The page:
On June 24, the United States Agency for International Development (USAID) marked the successful completion of water supply improvements in Aratashen community in Armavir. Thanks to this assistance, Aratashen’s 3,200 residents will now receive clean water 24 hours a day instead of the former four.
USAID Mission Director Deborah Grieser and Governor of Armavir Hambardzum Matevosyan participated in the public event, helping launch the community’s new pumping station. Guests then walked through the village and visited households to see the newly installed water system in action.
For decades, Aratashen’s old and inefficient water system caused excessive water loss and posed high contamination risks for the locals. With no capital investment in the system since the Soviet era, nearly 80% of the water leaked out through corroded pipes. Lack of water metering system, in its turn, resulted in unreasonably high waste of water. Mayor Vahram Harutyunyan admits they would operate three pumps, yet round-the-clock water supply remained unattainable for the village. Some parts of Aratashen, particularly its remote areas, didn’t get any water during the summer season when the water demand was especially high.
In response, USAID’s Advanced Science and Partnerships for Integrated Resource Development (ASPIRED) and Participatory Utilization and Resource Efficiency of Water (PURE Water) projects, together with the community of Aratashen, joined their efforts to rehabilitate Aratashen’s water supply network. Assistance included installation of 10 km of corrosion-resistant polyethylene piping, new pump, chlorination station, and water metering devices, as well as introduction of new billing software for water supply services. These vital improvements will now allow the community to save 557,000 cubic meters of water and 204 megawatt-hour of energy each year.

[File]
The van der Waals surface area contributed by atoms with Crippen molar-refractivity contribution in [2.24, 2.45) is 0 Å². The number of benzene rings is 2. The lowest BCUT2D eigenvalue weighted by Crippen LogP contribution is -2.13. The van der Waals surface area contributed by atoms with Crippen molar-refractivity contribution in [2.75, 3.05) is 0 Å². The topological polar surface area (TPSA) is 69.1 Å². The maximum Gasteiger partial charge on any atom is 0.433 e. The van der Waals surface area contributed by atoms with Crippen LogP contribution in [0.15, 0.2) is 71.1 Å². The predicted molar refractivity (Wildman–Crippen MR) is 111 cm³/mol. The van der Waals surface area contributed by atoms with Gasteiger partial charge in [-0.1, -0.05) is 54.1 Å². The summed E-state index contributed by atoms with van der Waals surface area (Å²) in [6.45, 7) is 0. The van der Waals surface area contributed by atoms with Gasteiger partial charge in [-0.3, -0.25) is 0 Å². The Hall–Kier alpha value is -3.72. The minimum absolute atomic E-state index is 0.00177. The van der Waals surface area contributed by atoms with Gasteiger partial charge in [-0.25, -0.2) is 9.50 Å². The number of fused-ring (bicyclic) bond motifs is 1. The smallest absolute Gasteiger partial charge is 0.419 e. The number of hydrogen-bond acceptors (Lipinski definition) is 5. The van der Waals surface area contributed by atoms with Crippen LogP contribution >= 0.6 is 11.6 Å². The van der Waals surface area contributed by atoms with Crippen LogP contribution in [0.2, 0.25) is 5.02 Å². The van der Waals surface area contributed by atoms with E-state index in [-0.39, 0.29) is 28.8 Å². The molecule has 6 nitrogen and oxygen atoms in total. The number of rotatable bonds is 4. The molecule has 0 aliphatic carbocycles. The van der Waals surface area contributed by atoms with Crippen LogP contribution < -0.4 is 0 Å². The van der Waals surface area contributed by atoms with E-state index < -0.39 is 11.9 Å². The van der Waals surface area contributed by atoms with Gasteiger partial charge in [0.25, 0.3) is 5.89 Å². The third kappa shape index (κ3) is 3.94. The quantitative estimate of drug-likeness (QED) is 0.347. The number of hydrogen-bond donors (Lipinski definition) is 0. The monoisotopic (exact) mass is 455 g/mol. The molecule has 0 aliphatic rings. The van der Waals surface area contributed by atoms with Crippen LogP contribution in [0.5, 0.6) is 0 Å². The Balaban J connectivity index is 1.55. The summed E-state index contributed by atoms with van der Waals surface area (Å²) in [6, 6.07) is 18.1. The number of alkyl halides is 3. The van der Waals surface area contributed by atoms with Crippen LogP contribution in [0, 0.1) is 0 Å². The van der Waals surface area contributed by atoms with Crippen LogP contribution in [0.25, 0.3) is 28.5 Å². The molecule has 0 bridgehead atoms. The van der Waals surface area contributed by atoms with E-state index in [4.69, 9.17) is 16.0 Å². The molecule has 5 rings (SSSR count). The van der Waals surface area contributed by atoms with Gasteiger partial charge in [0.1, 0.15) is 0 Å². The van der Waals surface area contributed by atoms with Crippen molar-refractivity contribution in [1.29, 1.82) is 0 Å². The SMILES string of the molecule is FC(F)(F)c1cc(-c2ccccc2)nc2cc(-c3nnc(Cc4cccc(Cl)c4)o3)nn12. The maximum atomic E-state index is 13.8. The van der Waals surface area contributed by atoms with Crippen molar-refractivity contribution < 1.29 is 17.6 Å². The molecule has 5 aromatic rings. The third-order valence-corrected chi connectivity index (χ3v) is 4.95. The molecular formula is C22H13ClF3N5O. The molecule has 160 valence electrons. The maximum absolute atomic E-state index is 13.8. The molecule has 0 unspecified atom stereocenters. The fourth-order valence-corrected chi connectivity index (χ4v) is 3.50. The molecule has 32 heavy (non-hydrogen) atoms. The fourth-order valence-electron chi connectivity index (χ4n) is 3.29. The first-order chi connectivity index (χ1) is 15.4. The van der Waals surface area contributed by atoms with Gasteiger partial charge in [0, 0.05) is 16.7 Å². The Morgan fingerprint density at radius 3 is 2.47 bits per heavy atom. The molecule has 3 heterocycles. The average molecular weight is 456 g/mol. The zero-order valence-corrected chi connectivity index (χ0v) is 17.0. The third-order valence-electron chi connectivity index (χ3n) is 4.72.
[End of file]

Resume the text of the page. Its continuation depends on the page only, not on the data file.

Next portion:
Aratashen’s water supply challenges are common for more than 30 communities in the Ararat Valley, currently experiencing critical shortages of drinking and irrigation water due to the depleting groundwater resources in the valley. This affects the quality of life and the economic well-being of more than 80,000 people. The ASPIRED and PURE Water projects, funded by USAID, are jointly rehabilitating water infrastructure in Aratashen and four other affected communities in Ararat and Armavir regions. The projects employ modern water and energy saving technologies to deliver drinking and irrigation water to these communities.